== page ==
By: Nick Gibson / @euro_adventures
Milos’ shaving regimen has seemingly intensified since his arrival in Moscow, while in Madrid, Rudy’s beard reminds us all that he’s home, if his 14.5 points per game hadn’t already done that for you.
Sergio Llull, Jaycee Carroll, and Nikola Mirotic are all averaging double figures, too, in the league’s most aggressively inclusive line-up.
It might get scarier.
1. Real Madrid (1A): As it turns out, Real Madrid is not the highest scoring team in the Euroleague like we thought they’d be (shout out to Denny Verde). But they are second, and the Shooting Bobby Browns won’t be able to feast on the Berlins, Elan-Chalons, and Prokoms of the world anymore. With the richest rotation on the continent, Madrid can feast on anyone they damn well please, especially with Barcelona held at bay in Group F.
2. Zalgiris Kaunas (1C): I mean, come on. They lost to Cedevita. We told you guys that putting all these old dudes on the same team was a bad idea.
(I’m sorry, Kaunas. I’ve changed, I promise. I’m more mature now. You’ll see. Please, take me back.)
3. Unicaja Malaga (2B): Marcus Williams has nine assists in Unicaja’s closing win over Elan-Chalon, but misses all six of his threes. Before he chucks the next one (37.3 percent from downtown, slightly better still than his 36.4 percent from two), he should check to see if Earl Calloway (60 percent, 52.8 percent) is open. That’s the sort of deference that will make this at-times dynamic duo max out their production.
4. CSKA Moscow (2D): After eclipsing three assists just once in the season’s first six weeks, Milos Teodosic would like you to reconsider his credentials as a distributor; the fuzzy, loveable Serb averaged 8.25 dimes the rest of the way, even with a paltry two as CSKA knocked off the (then) 9-0 Barca in week ten. His steals are up during that same stretch, from just over one to just over two. Stats are merely stats, but Milos has shown me that he’s the key to Championship CSKA vs. Hope For The Best In The Playoffs CSKA.
And now, Milos.
But this guy has helped, too.
5. Panathinaikos Athens (3A): Lose a legendary coach like Zeljko Obradovic, a defensively vital component like Romain Sato, a loyal lifer like Mike Batiste and a host of others with multiple Final Fours on their résumés—Nick Calathes, Aleks Maric, Stratos Perperoglou, Sarunas Jasikevicius—in an offseason, and then come to find the owner accusing his own blood of betraying him and stringing together lie after lie to keep the club’s financial shortcomings a secret? Six and four. It’s just Panny being Panny.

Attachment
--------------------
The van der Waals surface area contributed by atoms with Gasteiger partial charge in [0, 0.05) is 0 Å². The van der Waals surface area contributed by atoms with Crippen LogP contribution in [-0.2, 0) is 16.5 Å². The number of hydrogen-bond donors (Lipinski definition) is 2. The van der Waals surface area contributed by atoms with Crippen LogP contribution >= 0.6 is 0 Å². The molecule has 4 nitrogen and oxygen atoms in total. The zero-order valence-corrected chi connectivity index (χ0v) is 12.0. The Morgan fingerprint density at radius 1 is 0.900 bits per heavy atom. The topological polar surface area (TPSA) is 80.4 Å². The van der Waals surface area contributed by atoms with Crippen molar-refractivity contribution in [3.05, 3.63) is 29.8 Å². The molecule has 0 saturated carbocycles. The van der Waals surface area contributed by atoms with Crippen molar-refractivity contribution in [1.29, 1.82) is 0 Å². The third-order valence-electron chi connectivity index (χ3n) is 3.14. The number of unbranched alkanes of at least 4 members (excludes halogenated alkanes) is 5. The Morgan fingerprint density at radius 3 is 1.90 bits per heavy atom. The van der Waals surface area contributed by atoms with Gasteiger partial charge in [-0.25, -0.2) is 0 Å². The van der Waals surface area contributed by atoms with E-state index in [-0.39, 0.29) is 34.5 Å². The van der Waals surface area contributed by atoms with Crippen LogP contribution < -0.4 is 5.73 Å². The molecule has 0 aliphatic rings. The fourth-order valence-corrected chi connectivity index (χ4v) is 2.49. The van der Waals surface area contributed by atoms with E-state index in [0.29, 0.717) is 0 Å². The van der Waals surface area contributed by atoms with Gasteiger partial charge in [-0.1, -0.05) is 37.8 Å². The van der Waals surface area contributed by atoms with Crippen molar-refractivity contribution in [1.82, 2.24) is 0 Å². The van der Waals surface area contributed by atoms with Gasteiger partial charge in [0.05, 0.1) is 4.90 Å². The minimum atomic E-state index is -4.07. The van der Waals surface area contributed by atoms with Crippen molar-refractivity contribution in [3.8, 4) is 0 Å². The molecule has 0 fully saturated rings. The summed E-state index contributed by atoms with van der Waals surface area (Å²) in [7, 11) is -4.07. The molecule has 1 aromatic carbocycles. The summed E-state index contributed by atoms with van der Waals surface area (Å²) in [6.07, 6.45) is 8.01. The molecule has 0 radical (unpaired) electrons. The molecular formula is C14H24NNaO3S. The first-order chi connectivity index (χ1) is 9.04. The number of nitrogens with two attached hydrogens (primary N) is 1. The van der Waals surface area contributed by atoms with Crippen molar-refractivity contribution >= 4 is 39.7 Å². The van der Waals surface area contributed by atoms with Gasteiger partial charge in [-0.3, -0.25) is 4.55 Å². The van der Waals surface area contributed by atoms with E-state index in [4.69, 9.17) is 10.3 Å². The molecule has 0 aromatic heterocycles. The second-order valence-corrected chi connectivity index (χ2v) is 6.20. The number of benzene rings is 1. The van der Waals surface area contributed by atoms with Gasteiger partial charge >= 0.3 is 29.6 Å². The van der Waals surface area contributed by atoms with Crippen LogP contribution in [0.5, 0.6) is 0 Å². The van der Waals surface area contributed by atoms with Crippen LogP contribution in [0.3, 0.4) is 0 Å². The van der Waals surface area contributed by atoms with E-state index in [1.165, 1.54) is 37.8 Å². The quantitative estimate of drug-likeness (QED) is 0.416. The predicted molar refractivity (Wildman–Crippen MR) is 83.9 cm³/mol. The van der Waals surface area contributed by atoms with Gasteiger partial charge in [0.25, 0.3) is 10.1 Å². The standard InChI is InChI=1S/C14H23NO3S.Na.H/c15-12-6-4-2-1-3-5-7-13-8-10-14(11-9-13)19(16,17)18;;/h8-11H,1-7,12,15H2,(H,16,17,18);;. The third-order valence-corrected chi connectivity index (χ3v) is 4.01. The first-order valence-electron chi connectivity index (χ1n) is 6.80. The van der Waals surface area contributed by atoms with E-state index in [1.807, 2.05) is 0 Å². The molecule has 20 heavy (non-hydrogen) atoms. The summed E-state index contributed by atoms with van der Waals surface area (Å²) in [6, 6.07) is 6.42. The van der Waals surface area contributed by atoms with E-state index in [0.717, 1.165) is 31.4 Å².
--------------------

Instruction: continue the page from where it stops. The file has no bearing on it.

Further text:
6. Anadolu Efes Istanbul (3C): In their last four, they won a game: 81-73 in Cedevita, week eight. The other three were losses of 22 at Olympiacos (given the Reds’ hotness, almost forgiven), 15 vs. Caja Laboral (less so; absolutely no heart in this one), and another by 18 in week ten at Kaunas (no offensive rhythm or effort, whatsoever). After a 3-1 start, it seems you can trust Anadolu Efes as about as far as you can throw Esteban Batista.
7. Alba Berlin (4B): After hard fought wins against Asseco Prokom (by three) and Elan-Chalon twice (by three and five), Berlin is looking around and wondering what happened to all the teams they slithered past to get here. Oh, hey look, it’s Siena! We really took it to those guys in week one! Yes, you did. And then Siena got better, while you stayed the same. Now, without point guard Vule Avdalovic (knee ligaments) for the rest of the season, you’re worse. Can former EWE Baskets Oldenburg legend Je’Kel Foster come in from Spirou and turn things around? I think not.
8. Brose Baskets Bamberg (4D): I can’t remember such benevolent vibrations blanketing a three win team whose second biggest moment of the year was a desperation mid-ranger off glass to secure a five-point loss to Lietuvos Rytas, easily a bottom four collection of Euroleague talent. But after Moment No. 1—an OT win against Partizan in the game of the year—got them here in week ten, Bostjan Nachbar and the deserving city of Bamberg probably don’t much care what I can or cannot remember.